A young man comes to a rabbi and says, "Rabbi, I would like to study Talmud with you."
"Very nice," says the rabbi. "May I ask what background you have in Talmud?"
"None," says the young man.
"I see," says the Rabbi. "Have you studied the Mishnah, which lies at its core?"
"No," says the budding scholar.
"Yes, I see, and what of the Torah; have you studied Torah and its commentaries?"
"No . . ."
"Yes, well, you see young man, the Talmud is a very complex and complicated art. May I ask, what makes you think you are ready for such a task?"
The young man smiles patiently. "Well, Rabbi, I have an undergraduate degree from Harvard, and my MBA from Wharton. You teach. I am sure I will be able to learn."
"I'll tell you what," says the sage. "I will give you a test. If you pass, I will teach you Talmud. If not, maybe you will start by joining my Torah study class."
"Fine," says the young man, indulgently. "You can give me a test. How many questions will be on it?"
"Just one," says the Rabbi. "Are you ready?"
"Two men come down the same chimney. One comes out with soot on his face. The other's face is clean. Who will wash his face?"
Without even taking a moment to think, the young man replies: "The one with a dirty face."
"No," says the Rabbi. "The one with a dirty face sees the other with a clean face and assumes that his face is clean. Why would he want to wash a clean face?"
The young man smiles. "OK, you got me. But, give me another question and I will pass your test."
"You would like another question?" says the Rabbi.
"Yes," says the young man.
"Alright," says the rabbi. "Two men come down the same chimney. One comes out with soot on his face. One's face is clean. Who will wash his face?"
The young man smiles oddly, thinks a bit, and then says: "The one with a clean face."
"No," says the Rabbi. "They both will."
"The one with the clean face sees the one with the dirty face and assumes his face is dirty. So he goes to wash his clean face. And the one who thinks his face is clean can only assume that face washing after coming down the chimney is some sort of ritual, so he washes his face too."
The young man laughs. "I think I am beginning to learn something about the logic of the Talmud. I don't suppose you could give me just one more question?"
"You would like another question?" says the Rabbi." "Alright."
"Two men come down the same chimney. One comes out with soot on his face. One's face is clean. Who will wash his face?"
This time the young scholar ponders the question for some time and then replies: "They both will?"
"No," says the Rabbi. "Neither will; it's a klutz kasheh [a silly question]. Who ever heard of two men coming down a chimney with only one face covered with soot!"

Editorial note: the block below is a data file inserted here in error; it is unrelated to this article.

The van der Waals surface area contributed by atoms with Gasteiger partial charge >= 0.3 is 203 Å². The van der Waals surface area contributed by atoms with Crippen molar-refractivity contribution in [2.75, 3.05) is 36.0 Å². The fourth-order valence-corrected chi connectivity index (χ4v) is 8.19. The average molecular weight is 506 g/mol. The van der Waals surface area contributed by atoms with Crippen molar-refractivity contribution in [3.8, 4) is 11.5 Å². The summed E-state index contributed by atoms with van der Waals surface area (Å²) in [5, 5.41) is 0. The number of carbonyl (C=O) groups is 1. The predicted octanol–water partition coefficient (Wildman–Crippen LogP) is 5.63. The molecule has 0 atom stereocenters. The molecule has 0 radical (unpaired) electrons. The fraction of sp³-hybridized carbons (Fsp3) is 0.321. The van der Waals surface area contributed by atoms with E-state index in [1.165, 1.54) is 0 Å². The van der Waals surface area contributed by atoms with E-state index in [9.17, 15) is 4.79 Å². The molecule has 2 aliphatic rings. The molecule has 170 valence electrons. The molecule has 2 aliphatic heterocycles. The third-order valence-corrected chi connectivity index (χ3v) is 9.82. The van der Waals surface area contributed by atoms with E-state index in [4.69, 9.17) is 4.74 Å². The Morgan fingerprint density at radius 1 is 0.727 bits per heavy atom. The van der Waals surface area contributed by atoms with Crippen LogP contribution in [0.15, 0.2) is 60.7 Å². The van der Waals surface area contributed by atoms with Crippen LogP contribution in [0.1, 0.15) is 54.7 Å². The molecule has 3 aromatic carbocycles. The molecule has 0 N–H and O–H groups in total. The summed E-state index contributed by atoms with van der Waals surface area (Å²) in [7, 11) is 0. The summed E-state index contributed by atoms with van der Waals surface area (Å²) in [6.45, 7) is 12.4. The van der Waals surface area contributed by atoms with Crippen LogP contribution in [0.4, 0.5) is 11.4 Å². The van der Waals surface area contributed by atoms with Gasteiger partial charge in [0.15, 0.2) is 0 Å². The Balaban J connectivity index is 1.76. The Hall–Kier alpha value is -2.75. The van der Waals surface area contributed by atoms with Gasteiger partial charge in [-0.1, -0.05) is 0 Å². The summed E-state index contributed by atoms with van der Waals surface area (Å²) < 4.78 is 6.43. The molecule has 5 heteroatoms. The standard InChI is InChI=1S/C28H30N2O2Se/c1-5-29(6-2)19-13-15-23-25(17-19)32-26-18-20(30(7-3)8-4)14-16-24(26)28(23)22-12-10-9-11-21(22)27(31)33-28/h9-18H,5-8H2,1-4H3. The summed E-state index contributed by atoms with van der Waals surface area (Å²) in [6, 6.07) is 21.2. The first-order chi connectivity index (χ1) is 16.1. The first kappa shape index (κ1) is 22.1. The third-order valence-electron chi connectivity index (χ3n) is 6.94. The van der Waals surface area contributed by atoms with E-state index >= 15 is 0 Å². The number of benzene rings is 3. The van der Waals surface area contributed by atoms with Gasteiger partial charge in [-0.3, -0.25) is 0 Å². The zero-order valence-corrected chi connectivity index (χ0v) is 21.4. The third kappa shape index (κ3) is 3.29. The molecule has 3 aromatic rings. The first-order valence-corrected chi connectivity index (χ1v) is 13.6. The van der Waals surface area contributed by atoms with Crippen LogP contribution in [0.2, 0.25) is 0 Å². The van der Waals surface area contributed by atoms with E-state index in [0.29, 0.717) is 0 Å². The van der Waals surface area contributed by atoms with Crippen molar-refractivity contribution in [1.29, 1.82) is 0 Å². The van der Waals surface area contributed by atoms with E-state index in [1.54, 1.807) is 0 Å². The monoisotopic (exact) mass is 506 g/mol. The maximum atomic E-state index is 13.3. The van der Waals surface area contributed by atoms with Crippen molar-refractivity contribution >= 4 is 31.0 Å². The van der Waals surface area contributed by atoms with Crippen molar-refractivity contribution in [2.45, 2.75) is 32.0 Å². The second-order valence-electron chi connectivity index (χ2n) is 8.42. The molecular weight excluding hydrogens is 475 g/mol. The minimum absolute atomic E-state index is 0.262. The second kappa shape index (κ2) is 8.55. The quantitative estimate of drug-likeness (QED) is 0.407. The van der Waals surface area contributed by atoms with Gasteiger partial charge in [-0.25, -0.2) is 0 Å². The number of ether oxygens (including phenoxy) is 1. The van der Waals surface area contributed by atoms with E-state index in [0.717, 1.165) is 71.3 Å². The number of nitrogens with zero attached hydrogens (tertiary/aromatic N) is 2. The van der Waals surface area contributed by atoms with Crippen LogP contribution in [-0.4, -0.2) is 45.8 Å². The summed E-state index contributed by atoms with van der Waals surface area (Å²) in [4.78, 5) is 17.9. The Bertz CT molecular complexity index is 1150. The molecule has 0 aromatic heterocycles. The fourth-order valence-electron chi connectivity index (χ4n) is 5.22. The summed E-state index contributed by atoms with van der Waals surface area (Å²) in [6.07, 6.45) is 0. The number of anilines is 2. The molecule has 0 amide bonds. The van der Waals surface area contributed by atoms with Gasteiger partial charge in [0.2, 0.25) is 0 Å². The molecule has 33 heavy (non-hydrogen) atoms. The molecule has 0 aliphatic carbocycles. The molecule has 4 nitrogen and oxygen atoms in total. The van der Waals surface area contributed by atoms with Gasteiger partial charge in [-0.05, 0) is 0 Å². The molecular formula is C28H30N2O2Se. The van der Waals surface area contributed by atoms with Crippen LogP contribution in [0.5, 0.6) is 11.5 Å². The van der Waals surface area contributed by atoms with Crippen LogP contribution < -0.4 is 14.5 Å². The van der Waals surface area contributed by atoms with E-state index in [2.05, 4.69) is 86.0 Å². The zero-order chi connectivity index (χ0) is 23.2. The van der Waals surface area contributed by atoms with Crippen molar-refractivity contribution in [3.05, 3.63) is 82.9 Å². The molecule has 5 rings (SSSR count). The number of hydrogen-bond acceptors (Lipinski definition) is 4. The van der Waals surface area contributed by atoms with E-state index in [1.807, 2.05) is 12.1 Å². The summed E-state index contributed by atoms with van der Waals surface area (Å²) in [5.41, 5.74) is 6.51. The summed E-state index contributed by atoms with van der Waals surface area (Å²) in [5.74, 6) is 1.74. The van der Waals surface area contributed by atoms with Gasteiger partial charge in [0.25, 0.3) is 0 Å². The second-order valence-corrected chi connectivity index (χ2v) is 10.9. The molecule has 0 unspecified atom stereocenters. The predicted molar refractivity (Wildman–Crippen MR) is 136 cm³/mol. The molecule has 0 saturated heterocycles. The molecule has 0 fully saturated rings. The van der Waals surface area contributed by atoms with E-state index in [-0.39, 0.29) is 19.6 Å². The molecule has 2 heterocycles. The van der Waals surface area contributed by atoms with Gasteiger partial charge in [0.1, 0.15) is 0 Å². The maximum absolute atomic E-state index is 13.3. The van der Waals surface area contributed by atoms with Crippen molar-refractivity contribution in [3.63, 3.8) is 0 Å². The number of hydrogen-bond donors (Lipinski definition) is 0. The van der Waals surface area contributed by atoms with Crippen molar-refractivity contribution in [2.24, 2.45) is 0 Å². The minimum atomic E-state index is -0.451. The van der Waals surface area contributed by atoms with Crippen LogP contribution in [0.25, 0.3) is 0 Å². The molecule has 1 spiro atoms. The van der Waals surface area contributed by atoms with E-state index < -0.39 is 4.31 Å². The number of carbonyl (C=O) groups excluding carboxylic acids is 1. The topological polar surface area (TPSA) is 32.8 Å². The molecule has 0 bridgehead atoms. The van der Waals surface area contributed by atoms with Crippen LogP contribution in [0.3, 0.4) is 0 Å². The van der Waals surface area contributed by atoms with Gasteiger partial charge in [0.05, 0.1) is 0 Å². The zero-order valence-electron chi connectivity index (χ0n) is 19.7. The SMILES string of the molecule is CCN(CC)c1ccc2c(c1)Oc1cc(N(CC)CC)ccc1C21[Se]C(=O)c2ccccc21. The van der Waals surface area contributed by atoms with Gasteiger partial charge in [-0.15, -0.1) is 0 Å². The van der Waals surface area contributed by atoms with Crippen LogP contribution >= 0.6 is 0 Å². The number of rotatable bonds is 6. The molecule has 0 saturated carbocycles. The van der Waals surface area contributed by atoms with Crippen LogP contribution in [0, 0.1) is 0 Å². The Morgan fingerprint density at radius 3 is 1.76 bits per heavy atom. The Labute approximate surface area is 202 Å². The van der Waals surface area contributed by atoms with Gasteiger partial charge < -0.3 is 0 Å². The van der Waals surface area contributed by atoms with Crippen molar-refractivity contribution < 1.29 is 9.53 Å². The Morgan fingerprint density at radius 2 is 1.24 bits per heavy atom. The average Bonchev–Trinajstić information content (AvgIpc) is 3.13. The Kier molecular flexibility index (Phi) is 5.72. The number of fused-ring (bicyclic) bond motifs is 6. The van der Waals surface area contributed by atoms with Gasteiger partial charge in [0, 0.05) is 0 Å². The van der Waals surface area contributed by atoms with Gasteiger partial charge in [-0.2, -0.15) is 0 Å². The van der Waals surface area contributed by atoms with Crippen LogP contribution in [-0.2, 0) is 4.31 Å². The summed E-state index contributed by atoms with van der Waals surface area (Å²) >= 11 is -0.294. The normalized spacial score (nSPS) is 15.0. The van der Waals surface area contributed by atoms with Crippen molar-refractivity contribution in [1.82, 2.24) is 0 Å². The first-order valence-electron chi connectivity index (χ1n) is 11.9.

"OK, Rabbi," says the young man. "When is your Torah study class?"
It's an old joke, but within it lies a deeper commentary on this week's portion. At the beginning of Parashat Tzav, we are taught a lesson on the holiness of soot and ash, and at the same time, we learn something of the complexity of the logic of Leviticus.
In Leviticus 6:3-4 we read:
The priest shall dress in linen raiment, with linen breeches next to his body; and he shall take up the ashes to which the fire has reduced the burnt offering on the altar and place them beside the altar. He shall then take off his vestments and put on other vestments, and carry the ashes outside the camp to a pure place.
At first glance, this seems like a pretty ornate ritual just to take out the trash. Rashi and many of the classic commentators wonder endlessly about the exact nature of the clothing that the priest was to wear and why he would need to change into an entirely different set of clothing to complete the task by carrying the ash outside of the camp.
And, while the answer to this vexing question may remain a mystery, I would submit that this too is a klutz kasheh at its core. The real question we must ask ourselves here is not what the priests wore when performing the ritual of removing the ash from the altar, but why there was a ritual for removing the ash at all.
There is a hint of an answer that can be found within the word itself. The Hebrew word for ash is deshen, which can also be taken as an acronym for the phrase, davar shelo nechshav, "something without importance." So when the Torah teaches that the priest should "take up" (hairim) the ash while dressed in priestly attire, perhaps what it means is that even the ash of the altar was to be "lifted up" and recognized as something holy (Leviticus 6:3).
The ash of the altar is holy because it is the remnant of the sacrifices offered there cleansed by the fire of God's eternal flame (6:6). While it might have been easy for the priests to forget that as they woke each morning to perform their duties as God's garbage men, herein lies the lesson we were meant to learn.
Spending Sabbath dinner with family and friends gathered around you-candles glowing, sweet wine upon your lips, the smell of challah in the air-there is holiness in such moments to be sure. But, there will be dirty dishes to be washed after the candles have burned low, and the lesson we can learn from the ash upon the altar is that there is holiness in those dishes just as well.
Rabbi Joe Rooks Rapport is co-senior rabbi with his wife Rabbi Gaylia R. Rooks at The Temple, Congregation Adath Israel Brith Sholom, in Louisville, Kentucky. He received his Ph.D. from Washington University in 1988 and has taught Bible and Jewish thought for two decades at Bellarmine University in Louisville.